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  WITNESS

When I Stepped Foot in America



When I stepped foot on America…
I had a business visa without a business. My passport was marked by different entry and exit visas of different ports from a former nomadic lifestyle. I had a two way ticket from my country of origin, at least five thousand dollars from the generosity of people I know, two hard suit cases, a one month, three-plane air pass to travel in any part of the United States, and an address of contact at Wilmette, an affluent Suburb north of the Gold Coast. What I did not have was a job contract or a close family member to pick me up. My mother’s sister was in California. I chose to stay in Illinois, thousands of miles apart. I had no acquaintance, no former classmates, no distant relative, really no dreams at all to migrate in this land of dreams. What I had was a promise – a commitment to marry the woman I love. And we lived happily ever after (or so I thought…)

When I stepped foot in America….
Everything was a gift. It all began when I was an employee at the U.S. Embassy in Manila. It was my 24th birthday. A bulky unsealed envelope was waiting on top of my desk. The lovely birthday card with my boss’s handwriting wrote, “Spread your Wings”. What could that mean, I mused. The message became more lucid as I saw a plane ticket. A trip to the United States! I was euphoric. Back then, there were no e-tickets. I literally caressed the excitement marked in ink, a gratuitous chance to further my studies and realize the freedom of independence. I traveled with friends. They all had post graduate scholarships waiting for them. I had to apply for mine. But even that came easy, indeed another gift. And now that I am weaned from my parents, I had to prove my ability to support myself. How? Although the “Au Pair” organization was nonexistent at that time, I found a job an “au pair”-like job, a stay in governess, a baby sitter for short. The family I worked for provided my lodging. I did not even have to prepare my own food. They had a chef who did it. I was the envy of my friends. Many years passed….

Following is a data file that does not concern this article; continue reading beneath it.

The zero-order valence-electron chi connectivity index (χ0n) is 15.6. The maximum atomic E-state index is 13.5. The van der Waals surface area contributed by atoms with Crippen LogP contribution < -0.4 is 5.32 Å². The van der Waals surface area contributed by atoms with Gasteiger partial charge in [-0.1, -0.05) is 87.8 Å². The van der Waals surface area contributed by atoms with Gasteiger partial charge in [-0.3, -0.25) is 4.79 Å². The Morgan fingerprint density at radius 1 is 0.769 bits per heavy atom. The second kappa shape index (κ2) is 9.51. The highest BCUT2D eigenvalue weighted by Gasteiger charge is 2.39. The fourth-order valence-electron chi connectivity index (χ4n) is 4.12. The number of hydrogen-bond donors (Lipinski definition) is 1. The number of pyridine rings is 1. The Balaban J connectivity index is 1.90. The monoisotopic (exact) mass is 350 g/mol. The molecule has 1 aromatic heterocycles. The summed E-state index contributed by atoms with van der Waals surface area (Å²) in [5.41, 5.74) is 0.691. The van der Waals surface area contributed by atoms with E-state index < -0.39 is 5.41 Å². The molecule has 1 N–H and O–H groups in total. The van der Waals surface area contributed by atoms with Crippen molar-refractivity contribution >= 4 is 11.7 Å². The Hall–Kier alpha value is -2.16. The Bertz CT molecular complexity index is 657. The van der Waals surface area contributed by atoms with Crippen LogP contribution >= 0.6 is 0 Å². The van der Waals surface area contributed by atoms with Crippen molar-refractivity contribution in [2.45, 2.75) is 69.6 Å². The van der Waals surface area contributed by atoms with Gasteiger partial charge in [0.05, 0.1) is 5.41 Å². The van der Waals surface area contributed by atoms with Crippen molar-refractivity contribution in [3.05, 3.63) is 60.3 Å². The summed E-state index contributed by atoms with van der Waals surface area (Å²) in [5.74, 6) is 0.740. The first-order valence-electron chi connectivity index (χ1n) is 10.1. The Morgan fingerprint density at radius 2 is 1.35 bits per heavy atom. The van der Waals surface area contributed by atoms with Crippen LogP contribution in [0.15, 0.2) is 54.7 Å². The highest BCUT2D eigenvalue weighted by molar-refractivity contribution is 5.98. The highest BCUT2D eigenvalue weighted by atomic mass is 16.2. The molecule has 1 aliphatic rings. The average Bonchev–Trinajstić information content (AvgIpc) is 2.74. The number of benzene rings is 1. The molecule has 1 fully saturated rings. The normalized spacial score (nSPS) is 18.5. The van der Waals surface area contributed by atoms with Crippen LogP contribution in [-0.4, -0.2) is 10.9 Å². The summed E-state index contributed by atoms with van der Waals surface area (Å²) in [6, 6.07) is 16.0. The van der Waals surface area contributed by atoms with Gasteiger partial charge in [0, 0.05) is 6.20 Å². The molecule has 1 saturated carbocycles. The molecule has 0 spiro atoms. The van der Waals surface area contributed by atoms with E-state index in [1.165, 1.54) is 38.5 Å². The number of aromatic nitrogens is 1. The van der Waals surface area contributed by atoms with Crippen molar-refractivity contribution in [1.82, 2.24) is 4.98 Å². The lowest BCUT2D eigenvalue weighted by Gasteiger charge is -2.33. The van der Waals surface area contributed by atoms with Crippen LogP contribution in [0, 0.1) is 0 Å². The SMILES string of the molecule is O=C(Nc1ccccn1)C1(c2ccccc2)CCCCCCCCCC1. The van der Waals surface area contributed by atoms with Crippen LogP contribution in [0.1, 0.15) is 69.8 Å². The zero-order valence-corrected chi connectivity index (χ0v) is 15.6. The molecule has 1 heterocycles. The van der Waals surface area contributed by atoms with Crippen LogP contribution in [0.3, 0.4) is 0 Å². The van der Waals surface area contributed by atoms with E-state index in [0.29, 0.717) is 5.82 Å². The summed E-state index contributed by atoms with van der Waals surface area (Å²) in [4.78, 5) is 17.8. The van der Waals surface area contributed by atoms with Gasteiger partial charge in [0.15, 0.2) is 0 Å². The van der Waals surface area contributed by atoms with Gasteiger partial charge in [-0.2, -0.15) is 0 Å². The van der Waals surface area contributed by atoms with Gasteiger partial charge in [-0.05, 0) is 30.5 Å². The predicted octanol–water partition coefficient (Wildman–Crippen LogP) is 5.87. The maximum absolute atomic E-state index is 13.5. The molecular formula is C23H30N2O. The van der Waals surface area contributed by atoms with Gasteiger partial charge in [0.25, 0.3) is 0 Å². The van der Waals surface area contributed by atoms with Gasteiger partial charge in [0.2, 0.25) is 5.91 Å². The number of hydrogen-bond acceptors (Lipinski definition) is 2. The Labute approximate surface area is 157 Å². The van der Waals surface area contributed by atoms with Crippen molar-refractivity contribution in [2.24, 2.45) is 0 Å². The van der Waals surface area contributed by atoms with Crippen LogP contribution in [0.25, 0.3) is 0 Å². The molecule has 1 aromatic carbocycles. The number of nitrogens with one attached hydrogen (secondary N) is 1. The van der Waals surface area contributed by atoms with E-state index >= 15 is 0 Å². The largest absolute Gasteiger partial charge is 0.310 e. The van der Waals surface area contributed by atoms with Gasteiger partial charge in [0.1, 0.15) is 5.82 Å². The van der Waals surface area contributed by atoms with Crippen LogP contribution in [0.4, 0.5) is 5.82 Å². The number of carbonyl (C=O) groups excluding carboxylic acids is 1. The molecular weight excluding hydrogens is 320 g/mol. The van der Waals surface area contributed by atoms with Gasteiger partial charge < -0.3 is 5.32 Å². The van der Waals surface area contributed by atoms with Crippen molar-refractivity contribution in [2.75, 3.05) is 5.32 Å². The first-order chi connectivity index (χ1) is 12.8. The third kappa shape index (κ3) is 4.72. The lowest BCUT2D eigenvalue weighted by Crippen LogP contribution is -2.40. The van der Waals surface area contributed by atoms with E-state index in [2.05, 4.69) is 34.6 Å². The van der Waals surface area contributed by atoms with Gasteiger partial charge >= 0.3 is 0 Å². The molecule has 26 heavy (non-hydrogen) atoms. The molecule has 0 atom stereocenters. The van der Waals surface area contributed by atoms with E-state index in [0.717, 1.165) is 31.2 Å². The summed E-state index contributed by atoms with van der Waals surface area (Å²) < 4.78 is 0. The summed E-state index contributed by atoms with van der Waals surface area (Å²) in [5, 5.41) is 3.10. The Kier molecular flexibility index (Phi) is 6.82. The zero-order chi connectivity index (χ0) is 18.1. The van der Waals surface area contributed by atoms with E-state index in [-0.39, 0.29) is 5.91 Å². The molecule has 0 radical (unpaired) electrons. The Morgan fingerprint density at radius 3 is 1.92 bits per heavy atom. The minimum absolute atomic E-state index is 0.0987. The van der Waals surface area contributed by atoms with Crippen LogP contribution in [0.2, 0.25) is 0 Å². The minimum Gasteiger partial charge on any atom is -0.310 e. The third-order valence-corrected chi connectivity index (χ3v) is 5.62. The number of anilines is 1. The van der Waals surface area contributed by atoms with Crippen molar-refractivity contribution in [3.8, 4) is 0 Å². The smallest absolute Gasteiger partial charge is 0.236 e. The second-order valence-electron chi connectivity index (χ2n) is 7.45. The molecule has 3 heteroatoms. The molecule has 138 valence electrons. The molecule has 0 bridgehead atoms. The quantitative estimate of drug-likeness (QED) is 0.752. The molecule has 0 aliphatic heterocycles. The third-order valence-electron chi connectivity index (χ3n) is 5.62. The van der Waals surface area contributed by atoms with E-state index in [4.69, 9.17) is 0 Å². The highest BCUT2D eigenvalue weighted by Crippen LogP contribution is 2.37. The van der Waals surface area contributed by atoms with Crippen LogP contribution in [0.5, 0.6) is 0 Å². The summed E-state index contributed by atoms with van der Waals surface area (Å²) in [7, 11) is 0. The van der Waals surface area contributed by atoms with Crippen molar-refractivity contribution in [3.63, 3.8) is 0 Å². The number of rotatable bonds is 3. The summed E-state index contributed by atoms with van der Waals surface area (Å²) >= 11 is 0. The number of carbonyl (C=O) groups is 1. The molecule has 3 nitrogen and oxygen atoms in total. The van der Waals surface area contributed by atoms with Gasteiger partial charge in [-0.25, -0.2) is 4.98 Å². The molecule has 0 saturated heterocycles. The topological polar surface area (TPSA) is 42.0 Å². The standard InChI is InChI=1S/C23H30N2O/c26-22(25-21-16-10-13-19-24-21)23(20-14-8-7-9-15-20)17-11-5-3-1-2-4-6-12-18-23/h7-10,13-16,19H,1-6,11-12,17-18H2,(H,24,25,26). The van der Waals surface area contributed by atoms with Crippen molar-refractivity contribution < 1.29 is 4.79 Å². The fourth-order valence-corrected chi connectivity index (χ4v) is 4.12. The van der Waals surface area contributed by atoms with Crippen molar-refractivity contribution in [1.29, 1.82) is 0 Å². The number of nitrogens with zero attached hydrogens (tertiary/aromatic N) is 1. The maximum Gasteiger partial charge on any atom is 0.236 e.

When I stepped foot on America….
I had to respond to a father’s threat: “Either come to America soon or forget that you even have a family!” That was a tough invitation. After all that dad did for us, he deserved to have his family by his side. Solitude is a painful plight, especially for immigrant workers; faithful customers of remittance centers, photo developing stores, shipping places and currency exchange kiosks. They can only hug pictures and cherish voices from expensive long distance phone calls. Life is tough. For someone enjoying the last phase of adolescent years – the prospects of separation from friends, the adjustments from the stability of familiar settings, the land of the unknown – is almost as painful as the pangs of solitude. We were forced to choose for the family’s common good. It appeared that I had to opt for the lesser evil. It wasn’t easy, but we survived…

When I stepped foot in America…